Reflections on the Inner Work of Holding Paradox

Wednesday, June 4, 2014 - 5:30 am

Reflections on the Inner Work of Holding Paradox

If I didn’t have the idea of “holding paradox” to help me understand myself and the world around me, I’d be more lost than I am! For me, holding paradox means thinking about some (but not all) things as “both-ands” instead of “either-ors.”

So many of our troubles, personal and political, come from either-or thinking. For example, when I’m talking with a person who holds religious or political beliefs that differ from my own, either-or thinking can create a combative situation: “I’m right, so he/she is wrong. Therefore, my job is to win this argument by any means possible.” How rarely such encounters bear fruit!
But both-and thinking can lead to something much more creative: “Maybe I don’t have everything right, and maybe he/she doesn’t have everything wrong. Maybe both of us see part of the truth. If I speak and listen in that spirit, we both might learn something that will expand our understanding. We might even be able to keep this relationship and conversation going.”
Think of how much more civil and creative our conversations across lines of difference would be if we thought that way more often! We’d be working to create a container to hold our differences hospitably instead of trying to win an argument.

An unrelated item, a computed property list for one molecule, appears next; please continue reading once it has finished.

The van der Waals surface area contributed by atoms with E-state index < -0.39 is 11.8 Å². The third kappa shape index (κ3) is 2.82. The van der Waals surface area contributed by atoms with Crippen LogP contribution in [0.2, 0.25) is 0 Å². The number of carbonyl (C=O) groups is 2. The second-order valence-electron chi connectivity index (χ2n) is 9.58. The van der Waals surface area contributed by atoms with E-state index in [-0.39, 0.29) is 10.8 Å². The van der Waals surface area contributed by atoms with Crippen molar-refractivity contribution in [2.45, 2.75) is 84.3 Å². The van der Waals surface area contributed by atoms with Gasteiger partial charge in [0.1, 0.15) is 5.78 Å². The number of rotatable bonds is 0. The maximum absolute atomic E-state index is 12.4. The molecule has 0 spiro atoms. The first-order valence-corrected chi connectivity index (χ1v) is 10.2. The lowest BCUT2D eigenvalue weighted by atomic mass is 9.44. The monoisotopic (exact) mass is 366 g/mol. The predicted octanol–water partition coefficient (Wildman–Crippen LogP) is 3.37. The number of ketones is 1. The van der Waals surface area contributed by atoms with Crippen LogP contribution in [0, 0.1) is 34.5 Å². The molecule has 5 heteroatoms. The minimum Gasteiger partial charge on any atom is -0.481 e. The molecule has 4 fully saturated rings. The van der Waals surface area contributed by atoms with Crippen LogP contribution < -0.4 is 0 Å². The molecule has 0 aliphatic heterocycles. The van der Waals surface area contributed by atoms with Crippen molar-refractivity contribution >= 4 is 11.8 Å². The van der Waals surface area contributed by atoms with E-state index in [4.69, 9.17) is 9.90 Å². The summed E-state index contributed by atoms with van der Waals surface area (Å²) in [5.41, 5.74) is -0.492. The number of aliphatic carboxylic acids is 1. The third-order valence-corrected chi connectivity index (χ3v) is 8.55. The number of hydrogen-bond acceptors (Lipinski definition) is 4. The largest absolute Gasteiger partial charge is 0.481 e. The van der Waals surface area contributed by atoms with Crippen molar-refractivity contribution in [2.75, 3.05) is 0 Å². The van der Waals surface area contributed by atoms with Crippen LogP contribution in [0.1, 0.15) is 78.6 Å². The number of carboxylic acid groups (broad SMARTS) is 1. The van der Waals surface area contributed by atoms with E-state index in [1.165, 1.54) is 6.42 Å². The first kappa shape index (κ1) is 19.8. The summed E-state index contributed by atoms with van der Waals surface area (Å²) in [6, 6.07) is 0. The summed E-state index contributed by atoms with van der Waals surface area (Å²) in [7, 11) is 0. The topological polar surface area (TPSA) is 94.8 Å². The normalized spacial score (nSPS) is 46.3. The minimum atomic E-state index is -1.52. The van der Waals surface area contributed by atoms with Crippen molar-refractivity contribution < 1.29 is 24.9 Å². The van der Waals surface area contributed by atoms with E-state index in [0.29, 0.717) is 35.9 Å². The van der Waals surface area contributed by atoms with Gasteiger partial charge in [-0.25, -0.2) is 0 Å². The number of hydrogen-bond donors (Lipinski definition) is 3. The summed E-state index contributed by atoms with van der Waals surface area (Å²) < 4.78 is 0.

Of course, like everything human, this issue begins inside of us, in how we hold our own internal paradoxes. If we can’t hold our inner complexities as both-and instead of either-or, we can’t possibly extend that kind of hospitality to another person.
Here’s an ancient truth about being human: we cannot give gifts to others that we are unable to give to ourselves! That’s why “inner work” done well is never selfish. Ultimately, it will benefit other people.
“The Angels and the Furies” by May Sarton challenges us to do some of the inner work that can help us hold the tensions of personal and political life more creatively. As I struggle with “the angels and the furies” within me, I often re-read this poem to get re-grounded.
The struggle is not easy. But I always find myself comforted by what Ms. Sarton has to say in the third and fourth stanzas about what it means to be human. I hope you’ll find it as meaningful as I do…

The Angels and the Furies
by May Sarton

1

Have you not wounded yourself
And battered those you love
By sudden motions of evil,
Black rage in the blood
When the soul, premier danseur,
Springs toward a murderous fall?
The furies possess you.

2

Have you not surprised yourself
Sometimes by sudden motions
Or intimations of goodness,
When the soul, premier danseur,
Perfectly poised,
Could shower blessings
With a graceful turn of the head?
The angels are there.

3

The angels, the furies
Are never far away
While we dance, we dance,
Trying to keep a balance
To be perfectly human
(Not perfect, never perfect,
Never an end to growth and peril),
Able to bless and forgive
Ourselves.
This is what is asked of us.

4

It is light that matters,
The light of understanding.
Who has ever reached it
Who has not met the furies again and again?
Who has reached it without
Those sudden acts of grace?

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is a columnist for On Being. His column appears every Wednesday.

He is a Quaker elder, educator, activist, and founder of the Center for Courage & Renewal. His books include A Hidden Wholeness: The Journey Toward an Undivided Life, and Let Your Life Speak: Listening for the Voice of Vocation. His book On the Brink of Everything: Grace, Gravity, and Getting Old will be published in June.

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